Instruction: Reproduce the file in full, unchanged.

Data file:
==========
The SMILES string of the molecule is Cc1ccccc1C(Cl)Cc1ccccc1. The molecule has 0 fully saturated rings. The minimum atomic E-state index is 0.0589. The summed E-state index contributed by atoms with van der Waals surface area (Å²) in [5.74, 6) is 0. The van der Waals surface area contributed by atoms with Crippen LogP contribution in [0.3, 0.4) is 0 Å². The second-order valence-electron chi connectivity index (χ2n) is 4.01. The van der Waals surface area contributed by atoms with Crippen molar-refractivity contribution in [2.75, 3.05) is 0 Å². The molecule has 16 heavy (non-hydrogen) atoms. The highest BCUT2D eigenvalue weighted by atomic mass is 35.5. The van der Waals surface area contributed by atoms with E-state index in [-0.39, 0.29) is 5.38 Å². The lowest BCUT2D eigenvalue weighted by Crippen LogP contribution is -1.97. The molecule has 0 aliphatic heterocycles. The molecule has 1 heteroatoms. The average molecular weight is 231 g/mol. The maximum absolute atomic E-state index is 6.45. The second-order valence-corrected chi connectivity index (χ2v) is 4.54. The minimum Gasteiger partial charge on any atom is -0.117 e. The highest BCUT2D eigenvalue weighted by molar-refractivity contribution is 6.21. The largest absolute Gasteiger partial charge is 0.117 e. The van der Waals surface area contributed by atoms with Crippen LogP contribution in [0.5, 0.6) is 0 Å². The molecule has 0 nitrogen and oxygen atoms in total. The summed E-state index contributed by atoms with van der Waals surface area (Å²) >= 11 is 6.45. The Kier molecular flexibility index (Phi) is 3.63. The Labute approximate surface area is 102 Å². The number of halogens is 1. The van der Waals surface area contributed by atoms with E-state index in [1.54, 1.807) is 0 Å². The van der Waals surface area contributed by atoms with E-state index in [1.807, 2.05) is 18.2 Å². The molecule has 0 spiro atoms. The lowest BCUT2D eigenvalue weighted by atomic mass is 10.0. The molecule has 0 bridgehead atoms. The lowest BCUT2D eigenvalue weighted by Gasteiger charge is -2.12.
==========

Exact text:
The SMILES string of the molecule is Cc1ccccc1C(Cl)Cc1ccccc1. The molecule has 0 fully saturated rings. The minimum atomic E-state index is 0.0589. The summed E-state index contributed by atoms with van der Waals surface area (Å²) in [5.74, 6) is 0. The van der Waals surface area contributed by atoms with Crippen LogP contribution in [0.3, 0.4) is 0 Å². The second-order valence-electron chi connectivity index (χ2n) is 4.01. The van der Waals surface area contributed by atoms with Crippen molar-refractivity contribution in [2.75, 3.05) is 0 Å². The molecule has 16 heavy (non-hydrogen) atoms. The highest BCUT2D eigenvalue weighted by atomic mass is 35.5. The van der Waals surface area contributed by atoms with E-state index in [-0.39, 0.29) is 5.38 Å². The lowest BCUT2D eigenvalue weighted by Crippen LogP contribution is -1.97. The molecule has 0 aliphatic heterocycles. The molecule has 1 heteroatoms. The average molecular weight is 231 g/mol. The maximum absolute atomic E-state index is 6.45. The second-order valence-corrected chi connectivity index (χ2v) is 4.54. The minimum Gasteiger partial charge on any atom is -0.117 e. The highest BCUT2D eigenvalue weighted by molar-refractivity contribution is 6.21. The largest absolute Gasteiger partial charge is 0.117 e. The van der Waals surface area contributed by atoms with Crippen LogP contribution in [0.5, 0.6) is 0 Å². The molecule has 0 nitrogen and oxygen atoms in total. The summed E-state index contributed by atoms with van der Waals surface area (Å²) >= 11 is 6.45. The Kier molecular flexibility index (Phi) is 3.63. The Labute approximate surface area is 102 Å². The number of halogens is 1. The van der Waals surface area contributed by atoms with E-state index in [1.54, 1.807) is 0 Å². The van der Waals surface area contributed by atoms with E-state index in [1.807, 2.05) is 18.2 Å². The molecule has 0 spiro atoms. The lowest BCUT2D eigenvalue weighted by atomic mass is 10.0. The molecule has 0 bridgehead atoms. The lowest BCUT2D eigenvalue weighted by Gasteiger charge is -2.12.